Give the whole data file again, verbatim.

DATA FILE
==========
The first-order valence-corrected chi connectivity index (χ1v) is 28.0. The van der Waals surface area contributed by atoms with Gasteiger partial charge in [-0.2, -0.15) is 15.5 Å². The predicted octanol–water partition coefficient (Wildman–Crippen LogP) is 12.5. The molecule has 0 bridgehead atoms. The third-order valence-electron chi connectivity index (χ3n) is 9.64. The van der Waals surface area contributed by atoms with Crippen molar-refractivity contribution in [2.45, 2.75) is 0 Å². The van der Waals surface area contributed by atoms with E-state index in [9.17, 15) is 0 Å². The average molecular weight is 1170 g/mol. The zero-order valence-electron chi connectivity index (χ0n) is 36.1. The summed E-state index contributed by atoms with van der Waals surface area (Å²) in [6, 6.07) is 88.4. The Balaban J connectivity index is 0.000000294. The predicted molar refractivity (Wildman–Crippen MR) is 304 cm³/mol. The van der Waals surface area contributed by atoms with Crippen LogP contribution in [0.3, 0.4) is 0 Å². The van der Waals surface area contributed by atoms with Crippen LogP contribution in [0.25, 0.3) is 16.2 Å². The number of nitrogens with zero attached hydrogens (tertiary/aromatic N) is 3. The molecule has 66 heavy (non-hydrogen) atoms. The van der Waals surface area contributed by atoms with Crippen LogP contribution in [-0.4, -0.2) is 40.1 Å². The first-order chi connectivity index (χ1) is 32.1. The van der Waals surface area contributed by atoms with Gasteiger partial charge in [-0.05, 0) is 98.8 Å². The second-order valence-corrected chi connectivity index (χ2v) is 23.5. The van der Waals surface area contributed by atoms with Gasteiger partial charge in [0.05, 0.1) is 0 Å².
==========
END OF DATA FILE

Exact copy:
The first-order valence-corrected chi connectivity index (χ1v) is 28.0. The van der Waals surface area contributed by atoms with Gasteiger partial charge in [-0.2, -0.15) is 15.5 Å². The predicted octanol–water partition coefficient (Wildman–Crippen LogP) is 12.5. The molecule has 0 bridgehead atoms. The third-order valence-electron chi connectivity index (χ3n) is 9.64. The van der Waals surface area contributed by atoms with Crippen molar-refractivity contribution in [2.45, 2.75) is 0 Å². The van der Waals surface area contributed by atoms with E-state index in [9.17, 15) is 0 Å². The average molecular weight is 1170 g/mol. The zero-order valence-electron chi connectivity index (χ0n) is 36.1. The summed E-state index contributed by atoms with van der Waals surface area (Å²) in [6, 6.07) is 88.4. The Balaban J connectivity index is 0.000000294. The predicted molar refractivity (Wildman–Crippen MR) is 304 cm³/mol. The van der Waals surface area contributed by atoms with Crippen LogP contribution in [0.3, 0.4) is 0 Å². The van der Waals surface area contributed by atoms with Crippen LogP contribution in [0.25, 0.3) is 16.2 Å². The number of nitrogens with zero attached hydrogens (tertiary/aromatic N) is 3. The molecule has 66 heavy (non-hydrogen) atoms. The van der Waals surface area contributed by atoms with Crippen LogP contribution in [-0.4, -0.2) is 40.1 Å². The first-order chi connectivity index (χ1) is 32.1. The van der Waals surface area contributed by atoms with Gasteiger partial charge in [-0.05, 0) is 98.8 Å². The second-order valence-corrected chi connectivity index (χ2v) is 23.5. The van der Waals surface area contributed by atoms with Gasteiger partial charge in [0.05, 0.1) is 0 Å².